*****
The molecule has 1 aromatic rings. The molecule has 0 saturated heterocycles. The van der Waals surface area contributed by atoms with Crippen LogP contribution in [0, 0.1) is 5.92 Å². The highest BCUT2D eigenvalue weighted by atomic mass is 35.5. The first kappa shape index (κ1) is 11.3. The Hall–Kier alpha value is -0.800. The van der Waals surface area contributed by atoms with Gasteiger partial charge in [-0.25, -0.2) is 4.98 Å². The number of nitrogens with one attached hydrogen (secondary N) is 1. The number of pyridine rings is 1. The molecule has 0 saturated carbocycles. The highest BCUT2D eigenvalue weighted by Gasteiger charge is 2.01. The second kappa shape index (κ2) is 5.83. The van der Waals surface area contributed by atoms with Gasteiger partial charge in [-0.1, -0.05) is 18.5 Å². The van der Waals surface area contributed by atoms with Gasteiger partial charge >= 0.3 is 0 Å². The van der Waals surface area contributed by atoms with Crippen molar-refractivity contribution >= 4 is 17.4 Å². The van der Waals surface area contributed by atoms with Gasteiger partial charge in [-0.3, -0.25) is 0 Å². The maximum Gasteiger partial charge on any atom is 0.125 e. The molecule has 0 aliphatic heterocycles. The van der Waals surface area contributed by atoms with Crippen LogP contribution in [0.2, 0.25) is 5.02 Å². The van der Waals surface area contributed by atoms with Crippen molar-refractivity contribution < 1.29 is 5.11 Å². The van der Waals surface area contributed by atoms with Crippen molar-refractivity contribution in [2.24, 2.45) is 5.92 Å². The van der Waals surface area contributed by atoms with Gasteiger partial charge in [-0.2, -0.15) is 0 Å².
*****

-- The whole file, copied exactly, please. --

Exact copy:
The molecule has 1 aromatic rings. The molecule has 0 saturated heterocycles. The van der Waals surface area contributed by atoms with Crippen LogP contribution in [0, 0.1) is 5.92 Å². The highest BCUT2D eigenvalue weighted by atomic mass is 35.5. The first kappa shape index (κ1) is 11.3. The Hall–Kier alpha value is -0.800. The van der Waals surface area contributed by atoms with Gasteiger partial charge in [-0.25, -0.2) is 4.98 Å². The number of nitrogens with one attached hydrogen (secondary N) is 1. The number of pyridine rings is 1. The molecule has 0 saturated carbocycles. The highest BCUT2D eigenvalue weighted by Gasteiger charge is 2.01. The second kappa shape index (κ2) is 5.83. The van der Waals surface area contributed by atoms with Gasteiger partial charge in [-0.1, -0.05) is 18.5 Å². The van der Waals surface area contributed by atoms with Gasteiger partial charge >= 0.3 is 0 Å². The van der Waals surface area contributed by atoms with Crippen molar-refractivity contribution >= 4 is 17.4 Å². The van der Waals surface area contributed by atoms with Gasteiger partial charge in [-0.3, -0.25) is 0 Å². The maximum Gasteiger partial charge on any atom is 0.125 e. The molecule has 0 aliphatic heterocycles. The van der Waals surface area contributed by atoms with Crippen LogP contribution in [0.2, 0.25) is 5.02 Å². The van der Waals surface area contributed by atoms with Crippen molar-refractivity contribution < 1.29 is 5.11 Å². The van der Waals surface area contributed by atoms with Crippen molar-refractivity contribution in [2.24, 2.45) is 5.92 Å². The van der Waals surface area contributed by atoms with Gasteiger partial charge in [-0.2, -0.15) is 0 Å².